Skip to content

In November 2023 the Justice Committee launched an investigation into the application for probate following a marked increase in application timescales and general delays. It has been reported that the application time doubled from April 2022 to April 2023 and probate practitioners are seeing applications take up to 16 weeks to be processed. In some rare cases, the wait time is even longer with reports of up to 9 months.

Delays can be caused by a number of reasons, such as:

  • Incorrectly completed probate applications; and
  • Issues with the Will such as damage or handwritten amendments.

This is by no means an exhaustive list and delays have also been noted, for no apparent cause, on applications that are considered straightforward.

In addition to the general delays in processing applications, there have also been changes in recent years to the probate application process, which not all people may be aware of.

For instance, since 1st January 2022 HMRC and the Probate Registry disbanded the requirement to submit the Return of Estate Information form (IHT205) for low value estates. Previously, the IHT205 would need to be sent to the Probate Registry together with the probate application. It is now the case that in most circumstances personal representatives applying for probate for low value estates will only be required report the gross and net value of the estate on the probate application.

In addition, from 17th January 2024, HMRC changed the procedure for estates where a full Inheritance Tax return (IHT400) is required. Historically, if an IHT400 was submitted this could be sent to HMRC together with the Probate summary (form IHT421). This allowed for HMRC to forward confirmation of the inheritance tax position directly to the Probate Registry. If no tax was being paid the submission time was 20 working days. If there was tax to pay the submission time could take longer but delays were rare if tax (or an instalment of tax) was paid promptly. During the 20 working day wait personal representatives could complete the probate papers ready for submission as soon as confirmation was reported to them by HMRC.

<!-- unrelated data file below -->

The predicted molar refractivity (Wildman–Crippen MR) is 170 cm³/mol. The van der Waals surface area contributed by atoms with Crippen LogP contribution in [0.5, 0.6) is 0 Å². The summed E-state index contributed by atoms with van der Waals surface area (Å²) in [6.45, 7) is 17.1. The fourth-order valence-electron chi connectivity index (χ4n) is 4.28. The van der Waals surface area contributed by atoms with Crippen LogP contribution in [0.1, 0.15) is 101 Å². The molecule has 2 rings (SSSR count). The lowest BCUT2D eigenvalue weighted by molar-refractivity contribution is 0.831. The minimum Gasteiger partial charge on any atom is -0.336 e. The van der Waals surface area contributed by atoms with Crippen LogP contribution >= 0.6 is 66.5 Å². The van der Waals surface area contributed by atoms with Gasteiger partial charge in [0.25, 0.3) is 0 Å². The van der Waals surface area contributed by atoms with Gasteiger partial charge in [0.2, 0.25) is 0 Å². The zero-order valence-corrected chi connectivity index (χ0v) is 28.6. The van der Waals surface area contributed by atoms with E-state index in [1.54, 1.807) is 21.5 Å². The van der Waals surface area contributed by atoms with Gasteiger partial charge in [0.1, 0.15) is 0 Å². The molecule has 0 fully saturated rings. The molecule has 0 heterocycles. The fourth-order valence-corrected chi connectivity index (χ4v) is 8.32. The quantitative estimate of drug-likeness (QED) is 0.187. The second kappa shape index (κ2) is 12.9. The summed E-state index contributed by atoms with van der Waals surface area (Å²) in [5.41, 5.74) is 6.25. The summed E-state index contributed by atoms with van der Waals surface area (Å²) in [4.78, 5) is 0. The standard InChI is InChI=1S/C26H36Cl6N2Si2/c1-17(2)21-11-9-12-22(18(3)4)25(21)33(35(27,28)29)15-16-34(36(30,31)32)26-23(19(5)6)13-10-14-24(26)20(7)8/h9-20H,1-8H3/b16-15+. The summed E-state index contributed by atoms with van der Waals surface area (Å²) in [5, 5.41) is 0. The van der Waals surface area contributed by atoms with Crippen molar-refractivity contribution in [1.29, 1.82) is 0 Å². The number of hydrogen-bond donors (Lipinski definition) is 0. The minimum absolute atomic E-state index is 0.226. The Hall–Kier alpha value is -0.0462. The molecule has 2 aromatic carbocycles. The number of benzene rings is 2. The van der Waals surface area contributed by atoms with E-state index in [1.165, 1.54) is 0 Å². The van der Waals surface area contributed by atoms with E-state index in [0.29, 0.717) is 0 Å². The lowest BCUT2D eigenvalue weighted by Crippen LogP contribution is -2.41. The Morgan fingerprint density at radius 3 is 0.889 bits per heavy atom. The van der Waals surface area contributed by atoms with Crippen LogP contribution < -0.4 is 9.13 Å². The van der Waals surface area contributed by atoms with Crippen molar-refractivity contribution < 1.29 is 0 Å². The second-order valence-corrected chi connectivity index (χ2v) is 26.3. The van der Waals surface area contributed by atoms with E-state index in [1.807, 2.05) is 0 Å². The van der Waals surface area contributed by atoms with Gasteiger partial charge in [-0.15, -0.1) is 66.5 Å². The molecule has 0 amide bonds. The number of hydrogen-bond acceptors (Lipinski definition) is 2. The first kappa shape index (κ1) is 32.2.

Personal representatives now submit the IHT400 to HMRC and wait for them to provide an acknowledgement letter containing a unique code and confirmation of the gross and net value of the estate. Only after this code has been received can personal representatives finalise the papers required to apply for the Grant. This may provide HMRC and the Probate Registry with additional time to process applications, but has the effect of imposing additional time delays in preparing and submitting the probate application. This is because HMRC’s acknowledgement letter should be issued within 20 workings days after submission of the IHT400 – this is the case on estates where both tax is and is not to be paid.

Breaking it down, personal representatives now submit the IHT400, wait 20 working days (or more) for HMRC’s confirmation code and then finalise and submit the grant application. Previously, personal representatives would submit the IHT400 and IHT421 and get the grant application papers prepped and ready to go. After c.20 working days they would receiving confirmation from HMRC and be ready to submit the grant application.

It should be highlighted that if the probate application is submitted prior to receiving HMRC’s confirmation letter, the Probate Registry may not process the application.

These additional time periods are having a knock-on effect on many areas of an estate administration with no apparent recourse in place. For instance, applications for relief on the loss of value of shares can only be applied for if shares are sold within 12 months of the date of death. The delays can create serious restrictions on the time to be able to sell the shares, realise the loss and prepare the relief application. In addition, estates are encountering prolonged liabilities such as insuring an unoccupied property which cannot be sold because the grant has not been issued, not to mention ancillary costs such as ongoing utility bills and fluctuations in the market.

Therefore, if you are applying for probate bear in mind:

  • That you need accurate details of the gross and net estate;
  • That you may need to provide evidence if a Will is damaged;
  • That if you submit an IHT400 you cannot complete the probate papers until HMRC have issued a code and confirmed the gross and net values and this can take up to 20 working days;
  • That the Probate Registry will not process an application where inheritance tax is payable until HMRC have confirmed receipt of the payment.

Contact Lyons Davidson’s Probate Professionals for assistance with completing and submitting applications.